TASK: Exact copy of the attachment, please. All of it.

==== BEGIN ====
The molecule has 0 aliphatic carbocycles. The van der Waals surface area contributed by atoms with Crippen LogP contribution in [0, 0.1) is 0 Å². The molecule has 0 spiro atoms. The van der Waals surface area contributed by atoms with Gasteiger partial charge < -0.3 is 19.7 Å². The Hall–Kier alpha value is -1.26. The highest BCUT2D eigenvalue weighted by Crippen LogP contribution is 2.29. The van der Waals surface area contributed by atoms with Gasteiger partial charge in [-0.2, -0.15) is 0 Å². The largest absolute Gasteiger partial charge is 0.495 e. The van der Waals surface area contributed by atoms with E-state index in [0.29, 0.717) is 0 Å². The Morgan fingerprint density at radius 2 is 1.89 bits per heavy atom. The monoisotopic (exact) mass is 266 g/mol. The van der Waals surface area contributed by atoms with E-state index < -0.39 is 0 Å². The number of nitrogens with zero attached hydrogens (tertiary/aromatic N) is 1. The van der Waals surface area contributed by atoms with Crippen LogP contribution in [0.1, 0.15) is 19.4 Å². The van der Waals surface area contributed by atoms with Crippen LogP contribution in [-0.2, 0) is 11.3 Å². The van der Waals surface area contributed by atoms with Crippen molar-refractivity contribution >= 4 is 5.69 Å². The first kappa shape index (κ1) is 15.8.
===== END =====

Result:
The molecule has 0 aliphatic carbocycles. The van der Waals surface area contributed by atoms with Crippen LogP contribution in [0, 0.1) is 0 Å². The molecule has 0 spiro atoms. The van der Waals surface area contributed by atoms with Gasteiger partial charge < -0.3 is 19.7 Å². The Hall–Kier alpha value is -1.26. The highest BCUT2D eigenvalue weighted by Crippen LogP contribution is 2.29. The van der Waals surface area contributed by atoms with Gasteiger partial charge in [-0.2, -0.15) is 0 Å². The largest absolute Gasteiger partial charge is 0.495 e. The van der Waals surface area contributed by atoms with E-state index in [0.29, 0.717) is 0 Å². The Morgan fingerprint density at radius 2 is 1.89 bits per heavy atom. The monoisotopic (exact) mass is 266 g/mol. The van der Waals surface area contributed by atoms with E-state index < -0.39 is 0 Å². The number of nitrogens with zero attached hydrogens (tertiary/aromatic N) is 1. The van der Waals surface area contributed by atoms with Crippen LogP contribution in [0.1, 0.15) is 19.4 Å². The van der Waals surface area contributed by atoms with Crippen LogP contribution in [-0.2, 0) is 11.3 Å². The van der Waals surface area contributed by atoms with Crippen molar-refractivity contribution >= 4 is 5.69 Å². The first kappa shape index (κ1) is 15.8.